EU says it will allow full aide for compulsory animal slaughter

Animals that are compulsorily slaughtered in the event of a disease outbreak will continue to receive full compensation, following a change of heart by the EU Commission in Brussels.

EU officials had sought to cut the rate of compensation from 100% to 75% as part of a review of the rules surrounding national state aids. They had also planned to prevent any payments unless a farmer had lost at least 30% of his production, and restrict compensation to small- and medium-sized businesses.

But a concerted lobbying campaign by the main UK farming unions and DEFRA in Brussels has forced a rethink. A new proposal was presented to a member- state working group this week with all the restrictions removed.

“We have been working on this for about five months,” said assistant director of the NFU’s office in Brussels David Hemingway.

“No one else seemed to have picked up on it. Other member states were more interested in things like funding for promotion rather than disease compensation. We had to fire up other farm organisations and MEPs to fight this one.”

Considerable benefits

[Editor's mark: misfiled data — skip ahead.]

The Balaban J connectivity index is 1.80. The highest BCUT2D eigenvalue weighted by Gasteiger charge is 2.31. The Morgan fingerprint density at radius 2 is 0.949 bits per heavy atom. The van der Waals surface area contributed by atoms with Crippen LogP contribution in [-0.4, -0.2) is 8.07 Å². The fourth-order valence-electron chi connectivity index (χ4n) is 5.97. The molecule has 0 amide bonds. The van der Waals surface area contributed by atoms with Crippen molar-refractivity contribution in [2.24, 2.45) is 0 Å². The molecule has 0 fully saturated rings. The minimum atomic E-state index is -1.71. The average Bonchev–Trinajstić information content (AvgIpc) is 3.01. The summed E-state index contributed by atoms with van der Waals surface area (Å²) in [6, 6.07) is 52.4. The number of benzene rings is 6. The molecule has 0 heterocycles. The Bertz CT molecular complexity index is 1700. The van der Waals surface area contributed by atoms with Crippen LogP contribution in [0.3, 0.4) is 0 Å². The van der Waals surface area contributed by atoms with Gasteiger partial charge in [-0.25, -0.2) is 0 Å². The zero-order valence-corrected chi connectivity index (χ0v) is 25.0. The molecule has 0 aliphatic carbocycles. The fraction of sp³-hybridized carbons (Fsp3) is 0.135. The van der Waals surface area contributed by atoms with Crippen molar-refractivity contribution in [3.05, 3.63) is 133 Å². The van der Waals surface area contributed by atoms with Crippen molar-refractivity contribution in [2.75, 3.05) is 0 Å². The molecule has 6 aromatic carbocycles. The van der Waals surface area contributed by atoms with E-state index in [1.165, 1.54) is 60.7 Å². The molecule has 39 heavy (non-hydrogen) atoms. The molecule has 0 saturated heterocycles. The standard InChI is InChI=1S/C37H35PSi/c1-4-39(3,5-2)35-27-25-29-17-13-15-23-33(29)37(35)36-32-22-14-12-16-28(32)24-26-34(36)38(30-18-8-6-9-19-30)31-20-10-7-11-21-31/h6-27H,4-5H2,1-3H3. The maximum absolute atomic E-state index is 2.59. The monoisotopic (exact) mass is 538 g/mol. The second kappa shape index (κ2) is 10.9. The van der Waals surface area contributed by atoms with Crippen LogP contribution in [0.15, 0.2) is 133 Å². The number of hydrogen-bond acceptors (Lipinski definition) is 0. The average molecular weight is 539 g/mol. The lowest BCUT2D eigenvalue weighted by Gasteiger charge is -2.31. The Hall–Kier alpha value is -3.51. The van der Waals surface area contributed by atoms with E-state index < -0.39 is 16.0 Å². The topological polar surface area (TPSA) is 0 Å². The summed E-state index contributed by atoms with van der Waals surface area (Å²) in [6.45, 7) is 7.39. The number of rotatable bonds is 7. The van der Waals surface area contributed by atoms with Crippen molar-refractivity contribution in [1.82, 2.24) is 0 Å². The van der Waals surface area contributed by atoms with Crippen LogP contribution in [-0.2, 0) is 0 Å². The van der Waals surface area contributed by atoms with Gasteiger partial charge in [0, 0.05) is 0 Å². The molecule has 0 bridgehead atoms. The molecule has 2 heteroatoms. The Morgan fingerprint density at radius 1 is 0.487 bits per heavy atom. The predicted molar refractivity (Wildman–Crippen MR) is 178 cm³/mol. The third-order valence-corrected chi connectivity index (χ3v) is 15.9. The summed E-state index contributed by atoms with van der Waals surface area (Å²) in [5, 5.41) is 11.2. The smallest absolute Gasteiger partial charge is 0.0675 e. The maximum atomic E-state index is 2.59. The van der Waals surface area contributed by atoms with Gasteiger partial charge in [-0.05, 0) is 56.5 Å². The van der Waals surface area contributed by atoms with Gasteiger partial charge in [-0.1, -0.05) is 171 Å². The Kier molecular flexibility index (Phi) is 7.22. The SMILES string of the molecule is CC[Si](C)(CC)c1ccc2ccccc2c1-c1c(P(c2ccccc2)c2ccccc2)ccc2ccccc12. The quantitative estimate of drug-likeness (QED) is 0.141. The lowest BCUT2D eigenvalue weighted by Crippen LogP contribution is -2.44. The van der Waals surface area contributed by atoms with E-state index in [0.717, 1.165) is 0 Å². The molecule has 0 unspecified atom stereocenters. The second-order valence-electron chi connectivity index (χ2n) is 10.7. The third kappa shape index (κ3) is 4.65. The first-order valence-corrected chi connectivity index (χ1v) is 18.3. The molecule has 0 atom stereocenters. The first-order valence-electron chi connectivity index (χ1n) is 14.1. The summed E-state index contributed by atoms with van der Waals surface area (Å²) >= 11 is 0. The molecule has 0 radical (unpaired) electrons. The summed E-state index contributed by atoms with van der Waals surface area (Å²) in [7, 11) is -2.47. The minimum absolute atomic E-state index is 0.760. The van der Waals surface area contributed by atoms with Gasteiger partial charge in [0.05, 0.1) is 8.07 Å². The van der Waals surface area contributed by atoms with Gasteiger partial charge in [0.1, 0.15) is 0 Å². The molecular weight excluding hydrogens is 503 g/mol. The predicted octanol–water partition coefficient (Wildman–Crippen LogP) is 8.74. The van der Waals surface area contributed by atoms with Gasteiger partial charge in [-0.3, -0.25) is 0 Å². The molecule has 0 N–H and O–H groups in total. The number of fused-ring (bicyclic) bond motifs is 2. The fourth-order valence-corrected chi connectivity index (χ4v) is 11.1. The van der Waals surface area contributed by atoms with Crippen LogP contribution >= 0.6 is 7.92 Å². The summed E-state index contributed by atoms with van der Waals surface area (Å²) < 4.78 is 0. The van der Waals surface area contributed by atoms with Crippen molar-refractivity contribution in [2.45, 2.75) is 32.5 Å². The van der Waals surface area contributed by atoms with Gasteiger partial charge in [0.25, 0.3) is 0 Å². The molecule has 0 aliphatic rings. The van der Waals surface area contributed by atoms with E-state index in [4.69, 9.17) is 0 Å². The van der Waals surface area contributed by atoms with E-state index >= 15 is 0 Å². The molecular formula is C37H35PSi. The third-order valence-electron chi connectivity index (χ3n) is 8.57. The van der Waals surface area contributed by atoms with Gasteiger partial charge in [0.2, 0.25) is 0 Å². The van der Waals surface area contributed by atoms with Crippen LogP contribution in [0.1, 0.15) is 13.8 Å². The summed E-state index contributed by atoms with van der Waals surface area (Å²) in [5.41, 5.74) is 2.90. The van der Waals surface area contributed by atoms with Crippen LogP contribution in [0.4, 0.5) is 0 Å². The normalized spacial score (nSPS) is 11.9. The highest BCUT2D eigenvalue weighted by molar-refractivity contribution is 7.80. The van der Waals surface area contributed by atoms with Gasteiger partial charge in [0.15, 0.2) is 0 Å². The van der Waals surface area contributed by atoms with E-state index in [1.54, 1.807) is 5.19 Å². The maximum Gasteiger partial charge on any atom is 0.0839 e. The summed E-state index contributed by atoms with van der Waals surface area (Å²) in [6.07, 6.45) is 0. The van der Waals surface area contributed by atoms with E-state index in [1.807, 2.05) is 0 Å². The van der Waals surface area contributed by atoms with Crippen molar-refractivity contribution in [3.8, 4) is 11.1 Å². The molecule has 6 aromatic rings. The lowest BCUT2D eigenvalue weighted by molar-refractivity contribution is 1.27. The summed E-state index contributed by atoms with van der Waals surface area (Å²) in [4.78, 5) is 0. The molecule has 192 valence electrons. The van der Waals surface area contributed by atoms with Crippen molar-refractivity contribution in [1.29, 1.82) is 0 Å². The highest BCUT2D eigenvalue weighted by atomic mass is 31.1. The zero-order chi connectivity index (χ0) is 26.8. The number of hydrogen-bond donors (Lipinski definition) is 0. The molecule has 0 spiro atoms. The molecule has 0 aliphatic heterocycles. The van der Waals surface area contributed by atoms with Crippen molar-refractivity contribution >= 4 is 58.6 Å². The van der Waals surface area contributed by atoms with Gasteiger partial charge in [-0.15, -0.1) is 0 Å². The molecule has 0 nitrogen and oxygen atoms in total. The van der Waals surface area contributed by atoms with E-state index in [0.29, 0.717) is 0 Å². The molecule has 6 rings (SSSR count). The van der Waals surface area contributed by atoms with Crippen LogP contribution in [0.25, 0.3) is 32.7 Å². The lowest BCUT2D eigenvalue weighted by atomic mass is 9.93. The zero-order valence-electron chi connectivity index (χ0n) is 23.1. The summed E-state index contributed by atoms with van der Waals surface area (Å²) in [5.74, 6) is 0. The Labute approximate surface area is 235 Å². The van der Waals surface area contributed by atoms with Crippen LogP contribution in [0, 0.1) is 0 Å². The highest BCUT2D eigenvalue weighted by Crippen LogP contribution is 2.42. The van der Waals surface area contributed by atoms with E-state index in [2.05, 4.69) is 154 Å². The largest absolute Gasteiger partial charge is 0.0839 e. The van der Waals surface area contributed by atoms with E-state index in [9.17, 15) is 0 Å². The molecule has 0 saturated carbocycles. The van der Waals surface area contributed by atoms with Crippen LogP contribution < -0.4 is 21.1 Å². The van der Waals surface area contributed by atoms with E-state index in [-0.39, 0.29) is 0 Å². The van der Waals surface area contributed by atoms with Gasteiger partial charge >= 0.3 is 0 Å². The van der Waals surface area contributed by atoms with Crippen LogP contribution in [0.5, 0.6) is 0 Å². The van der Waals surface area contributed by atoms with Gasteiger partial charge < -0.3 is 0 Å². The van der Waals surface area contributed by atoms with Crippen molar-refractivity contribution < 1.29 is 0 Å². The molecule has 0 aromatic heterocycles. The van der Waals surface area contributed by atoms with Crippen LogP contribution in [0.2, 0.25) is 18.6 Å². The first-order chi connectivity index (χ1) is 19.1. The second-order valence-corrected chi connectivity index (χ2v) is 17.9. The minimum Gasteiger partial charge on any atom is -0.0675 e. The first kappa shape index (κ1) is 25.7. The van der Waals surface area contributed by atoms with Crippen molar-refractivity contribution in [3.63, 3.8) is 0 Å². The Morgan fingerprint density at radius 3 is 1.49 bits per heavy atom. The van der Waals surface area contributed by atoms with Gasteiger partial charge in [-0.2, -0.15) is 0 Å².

The financial benefits to farmers were considerable, he added. “A back-of-the-envelope calculation suggests the loss to UK farmers would have been about £300m had the proposed restrictions been in place before the foot-and-mouth outbreak in 2001.”

The new state aid rules are due to take effect from 1 January 2007 and are being implemented under the commission’s own authority, without the involvement of the European parliament or the council of ministers.

“Getting the commission to revise its proposal was, therefore, essential,” said Mr Hemingway.

NFU Scotland president John Kinnaird agreed the original proposals would have been hugely damaging. “Anyone who faced the horror of the foot-and-mouth outbreak in 2001 knows the impact that disease outbreaks have.

Reducing aid to farmers in times like these would have been potentially disastrous.”